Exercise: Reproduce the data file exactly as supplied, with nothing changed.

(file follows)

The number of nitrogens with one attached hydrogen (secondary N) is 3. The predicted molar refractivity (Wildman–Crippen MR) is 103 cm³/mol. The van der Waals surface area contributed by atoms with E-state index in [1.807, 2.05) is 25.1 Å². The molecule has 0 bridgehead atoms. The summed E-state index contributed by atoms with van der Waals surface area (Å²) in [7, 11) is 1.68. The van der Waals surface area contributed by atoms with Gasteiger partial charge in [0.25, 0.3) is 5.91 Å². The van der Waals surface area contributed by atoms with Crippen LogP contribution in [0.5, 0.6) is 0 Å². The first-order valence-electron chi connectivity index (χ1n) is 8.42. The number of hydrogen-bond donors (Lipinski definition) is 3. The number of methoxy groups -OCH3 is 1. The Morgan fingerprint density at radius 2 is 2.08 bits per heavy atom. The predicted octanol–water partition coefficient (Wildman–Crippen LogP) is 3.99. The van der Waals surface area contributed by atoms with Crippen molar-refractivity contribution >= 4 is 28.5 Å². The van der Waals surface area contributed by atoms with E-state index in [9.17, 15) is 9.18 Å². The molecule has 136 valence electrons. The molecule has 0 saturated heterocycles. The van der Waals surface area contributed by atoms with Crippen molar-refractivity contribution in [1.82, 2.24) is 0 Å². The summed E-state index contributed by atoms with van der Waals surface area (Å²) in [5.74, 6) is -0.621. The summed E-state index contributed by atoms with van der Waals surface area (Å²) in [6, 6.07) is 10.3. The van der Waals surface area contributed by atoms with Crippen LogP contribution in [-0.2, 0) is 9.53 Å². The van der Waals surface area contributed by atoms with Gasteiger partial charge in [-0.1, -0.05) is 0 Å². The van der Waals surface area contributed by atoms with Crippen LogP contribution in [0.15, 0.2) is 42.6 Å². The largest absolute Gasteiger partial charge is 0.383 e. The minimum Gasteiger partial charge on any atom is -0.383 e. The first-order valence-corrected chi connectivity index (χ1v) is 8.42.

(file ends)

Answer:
The number of nitrogens with one attached hydrogen (secondary N) is 3. The predicted molar refractivity (Wildman–Crippen MR) is 103 cm³/mol. The van der Waals surface area contributed by atoms with E-state index in [1.807, 2.05) is 25.1 Å². The molecule has 0 bridgehead atoms. The summed E-state index contributed by atoms with van der Waals surface area (Å²) in [7, 11) is 1.68. The van der Waals surface area contributed by atoms with Gasteiger partial charge in [0.25, 0.3) is 5.91 Å². The van der Waals surface area contributed by atoms with Crippen LogP contribution in [0.5, 0.6) is 0 Å². The first-order valence-electron chi connectivity index (χ1n) is 8.42. The number of hydrogen-bond donors (Lipinski definition) is 3. The number of methoxy groups -OCH3 is 1. The Morgan fingerprint density at radius 2 is 2.08 bits per heavy atom. The predicted octanol–water partition coefficient (Wildman–Crippen LogP) is 3.99. The van der Waals surface area contributed by atoms with Crippen molar-refractivity contribution >= 4 is 28.5 Å². The van der Waals surface area contributed by atoms with E-state index in [9.17, 15) is 9.18 Å². The molecule has 136 valence electrons. The molecule has 0 saturated heterocycles. The van der Waals surface area contributed by atoms with Crippen molar-refractivity contribution in [1.82, 2.24) is 0 Å². The summed E-state index contributed by atoms with van der Waals surface area (Å²) in [5.74, 6) is -0.621. The summed E-state index contributed by atoms with van der Waals surface area (Å²) in [6, 6.07) is 10.3. The van der Waals surface area contributed by atoms with Crippen LogP contribution in [-0.2, 0) is 9.53 Å². The van der Waals surface area contributed by atoms with Gasteiger partial charge in [-0.1, -0.05) is 0 Å². The van der Waals surface area contributed by atoms with Crippen LogP contribution in [0.15, 0.2) is 42.6 Å². The largest absolute Gasteiger partial charge is 0.383 e. The minimum Gasteiger partial charge on any atom is -0.383 e. The first-order valence-corrected chi connectivity index (χ1v) is 8.42.